Scientists Claim Earth's Temperature Is Rising
October 21, 2011

Scientists Claim Earth’s Temperature Is Rising

A new analysis by a group of scientists claims that the Earth's surface is getting warmer.

Scientists with the Berkeley Earth Project used new methods and new data and found the same warming trend seen by groups like the U.K. Met Office and NASA.

The project received funds from sources that back organizations lobbying against action on climate change.

The group said it has also found evidence that changing sea temperatures in the north Atlantic may be a major reason for the Earth's average temperature varying globally from year to year.

University of California physics professor Richard Muller gathered a team of 10 scientists, including the winner of this year's Nobel Physics Prize for research Saul Perlmutter.

The groups work examined claims from "skeptical" bloggers that temperature data from weather stations did not show a true global warming trend.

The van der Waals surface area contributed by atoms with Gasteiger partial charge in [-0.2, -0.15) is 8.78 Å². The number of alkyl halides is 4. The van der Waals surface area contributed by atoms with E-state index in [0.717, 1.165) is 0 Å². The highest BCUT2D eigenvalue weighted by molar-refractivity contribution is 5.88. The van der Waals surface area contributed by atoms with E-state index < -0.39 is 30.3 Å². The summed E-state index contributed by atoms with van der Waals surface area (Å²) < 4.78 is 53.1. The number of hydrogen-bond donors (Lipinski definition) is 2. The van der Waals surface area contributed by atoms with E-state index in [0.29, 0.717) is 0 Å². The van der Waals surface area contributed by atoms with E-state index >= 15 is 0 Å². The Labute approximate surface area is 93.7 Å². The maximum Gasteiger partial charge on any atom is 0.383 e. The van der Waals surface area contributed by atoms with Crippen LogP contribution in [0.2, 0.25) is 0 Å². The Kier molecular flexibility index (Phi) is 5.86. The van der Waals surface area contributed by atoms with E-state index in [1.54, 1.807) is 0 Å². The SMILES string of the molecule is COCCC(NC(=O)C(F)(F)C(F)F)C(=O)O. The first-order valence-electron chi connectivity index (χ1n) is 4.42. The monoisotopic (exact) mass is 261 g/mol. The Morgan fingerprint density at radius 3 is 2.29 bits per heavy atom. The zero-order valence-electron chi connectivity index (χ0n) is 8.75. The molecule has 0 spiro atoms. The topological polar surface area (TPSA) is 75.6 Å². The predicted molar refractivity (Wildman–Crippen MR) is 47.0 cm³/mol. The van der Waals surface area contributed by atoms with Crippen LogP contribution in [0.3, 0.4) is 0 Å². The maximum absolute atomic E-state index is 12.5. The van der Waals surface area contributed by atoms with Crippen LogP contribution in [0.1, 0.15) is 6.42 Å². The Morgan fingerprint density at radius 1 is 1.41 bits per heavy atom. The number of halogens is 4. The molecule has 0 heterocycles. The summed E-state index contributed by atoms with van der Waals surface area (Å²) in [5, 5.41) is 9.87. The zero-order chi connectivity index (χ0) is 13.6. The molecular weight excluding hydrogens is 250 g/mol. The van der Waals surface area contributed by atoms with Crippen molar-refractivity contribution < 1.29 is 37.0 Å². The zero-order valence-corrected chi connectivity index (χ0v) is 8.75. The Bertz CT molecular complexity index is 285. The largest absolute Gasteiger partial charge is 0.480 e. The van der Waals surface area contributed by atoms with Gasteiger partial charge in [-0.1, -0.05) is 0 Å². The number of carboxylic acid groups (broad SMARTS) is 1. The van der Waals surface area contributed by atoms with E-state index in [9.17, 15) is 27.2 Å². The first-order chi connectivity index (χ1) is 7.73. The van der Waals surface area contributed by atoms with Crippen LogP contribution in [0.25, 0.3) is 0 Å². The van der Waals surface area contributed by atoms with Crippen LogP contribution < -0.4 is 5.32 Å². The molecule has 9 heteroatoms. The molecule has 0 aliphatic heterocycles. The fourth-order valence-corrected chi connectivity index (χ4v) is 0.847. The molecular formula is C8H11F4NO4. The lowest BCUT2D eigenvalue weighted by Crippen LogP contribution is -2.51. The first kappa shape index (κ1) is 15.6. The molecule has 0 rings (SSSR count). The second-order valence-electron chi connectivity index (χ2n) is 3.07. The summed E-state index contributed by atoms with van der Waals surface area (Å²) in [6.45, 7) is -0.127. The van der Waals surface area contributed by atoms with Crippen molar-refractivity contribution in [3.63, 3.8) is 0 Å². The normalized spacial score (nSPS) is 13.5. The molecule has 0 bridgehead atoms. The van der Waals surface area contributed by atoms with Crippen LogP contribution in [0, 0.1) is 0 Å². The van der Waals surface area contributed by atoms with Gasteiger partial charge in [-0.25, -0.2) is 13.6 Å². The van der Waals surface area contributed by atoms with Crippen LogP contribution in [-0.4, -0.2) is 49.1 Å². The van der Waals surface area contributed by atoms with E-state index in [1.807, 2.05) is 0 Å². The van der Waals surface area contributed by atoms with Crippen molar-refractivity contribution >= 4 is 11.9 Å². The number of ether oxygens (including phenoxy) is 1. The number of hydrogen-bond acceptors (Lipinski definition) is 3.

The claim was that many stations have registered warming because they are located in or near cities, and those cities have been growing.  This is known as the urban heat island effect.

The group found that about 40,000 weather stations around the world whose output had been recorded and stored in digital form.

The Berkley group then developed a new way of analyzing the data to plot the global temperature since 1800.

"Our biggest surprise was that the new results agreed so closely with the warming values published previously by other teams in the US and the UK," Muller said in a press release.

"This confirms that these studies were done carefully and that potential biases identified by climate change skeptics did not seriously affect their conclusions."

The group found that since the 1950s, the average temperature over land increased by 1.8 degrees Fahrenheit.

The Berkley group says it has also found evidence that changing sea temperatures in the North Atlantic may be the reason why the Earth's average temperature varies globally from year to year.

The team also found that the urban heat island effect does not contribute significantly to average land temperature rises as a whole because urban areas make up less than 1 percent of the Earth's and area.


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